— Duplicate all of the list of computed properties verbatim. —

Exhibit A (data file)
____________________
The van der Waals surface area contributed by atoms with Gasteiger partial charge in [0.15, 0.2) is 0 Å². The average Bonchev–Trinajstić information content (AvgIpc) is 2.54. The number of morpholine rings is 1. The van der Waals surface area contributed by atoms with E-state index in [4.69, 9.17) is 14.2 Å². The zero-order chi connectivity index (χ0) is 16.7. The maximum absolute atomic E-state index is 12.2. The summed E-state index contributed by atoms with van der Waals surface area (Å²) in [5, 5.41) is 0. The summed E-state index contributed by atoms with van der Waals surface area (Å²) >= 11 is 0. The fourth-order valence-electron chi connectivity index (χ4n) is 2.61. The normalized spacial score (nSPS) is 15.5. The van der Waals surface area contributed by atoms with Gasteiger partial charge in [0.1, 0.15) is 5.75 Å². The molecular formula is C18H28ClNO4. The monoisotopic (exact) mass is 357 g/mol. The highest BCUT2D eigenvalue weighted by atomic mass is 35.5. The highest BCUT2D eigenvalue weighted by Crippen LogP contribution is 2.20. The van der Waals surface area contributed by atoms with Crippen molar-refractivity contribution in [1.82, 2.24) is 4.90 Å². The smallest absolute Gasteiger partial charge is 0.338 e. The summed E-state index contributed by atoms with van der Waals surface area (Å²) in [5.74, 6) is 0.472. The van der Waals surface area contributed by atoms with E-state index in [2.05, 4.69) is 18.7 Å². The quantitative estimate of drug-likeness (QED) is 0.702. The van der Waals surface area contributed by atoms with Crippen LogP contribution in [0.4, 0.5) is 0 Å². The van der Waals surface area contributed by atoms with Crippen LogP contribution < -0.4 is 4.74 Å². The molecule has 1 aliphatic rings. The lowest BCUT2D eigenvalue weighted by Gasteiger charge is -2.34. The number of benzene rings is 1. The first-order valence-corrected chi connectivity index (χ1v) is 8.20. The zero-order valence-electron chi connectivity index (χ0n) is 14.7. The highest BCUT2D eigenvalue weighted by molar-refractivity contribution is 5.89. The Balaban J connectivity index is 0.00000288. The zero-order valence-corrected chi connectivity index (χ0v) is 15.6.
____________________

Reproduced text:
The van der Waals surface area contributed by atoms with Gasteiger partial charge in [0.15, 0.2) is 0 Å². The average Bonchev–Trinajstić information content (AvgIpc) is 2.54. The number of morpholine rings is 1. The van der Waals surface area contributed by atoms with E-state index in [4.69, 9.17) is 14.2 Å². The zero-order chi connectivity index (χ0) is 16.7. The maximum absolute atomic E-state index is 12.2. The summed E-state index contributed by atoms with van der Waals surface area (Å²) in [5, 5.41) is 0. The summed E-state index contributed by atoms with van der Waals surface area (Å²) >= 11 is 0. The fourth-order valence-electron chi connectivity index (χ4n) is 2.61. The normalized spacial score (nSPS) is 15.5. The van der Waals surface area contributed by atoms with Gasteiger partial charge in [0.1, 0.15) is 5.75 Å². The molecular formula is C18H28ClNO4. The monoisotopic (exact) mass is 357 g/mol. The highest BCUT2D eigenvalue weighted by atomic mass is 35.5. The highest BCUT2D eigenvalue weighted by Crippen LogP contribution is 2.20. The van der Waals surface area contributed by atoms with Crippen molar-refractivity contribution in [1.82, 2.24) is 4.90 Å². The smallest absolute Gasteiger partial charge is 0.338 e. The summed E-state index contributed by atoms with van der Waals surface area (Å²) in [5.74, 6) is 0.472. The van der Waals surface area contributed by atoms with E-state index in [2.05, 4.69) is 18.7 Å². The quantitative estimate of drug-likeness (QED) is 0.702. The van der Waals surface area contributed by atoms with Crippen LogP contribution in [0.4, 0.5) is 0 Å². The van der Waals surface area contributed by atoms with Crippen LogP contribution < -0.4 is 4.74 Å². The molecule has 1 aliphatic rings. The lowest BCUT2D eigenvalue weighted by Gasteiger charge is -2.34. The number of benzene rings is 1. The first-order valence-corrected chi connectivity index (χ1v) is 8.20. The zero-order valence-electron chi connectivity index (χ0n) is 14.7. The highest BCUT2D eigenvalue weighted by molar-refractivity contribution is 5.89. The Balaban J connectivity index is 0.00000288. The zero-order valence-corrected chi connectivity index (χ0v) is 15.6.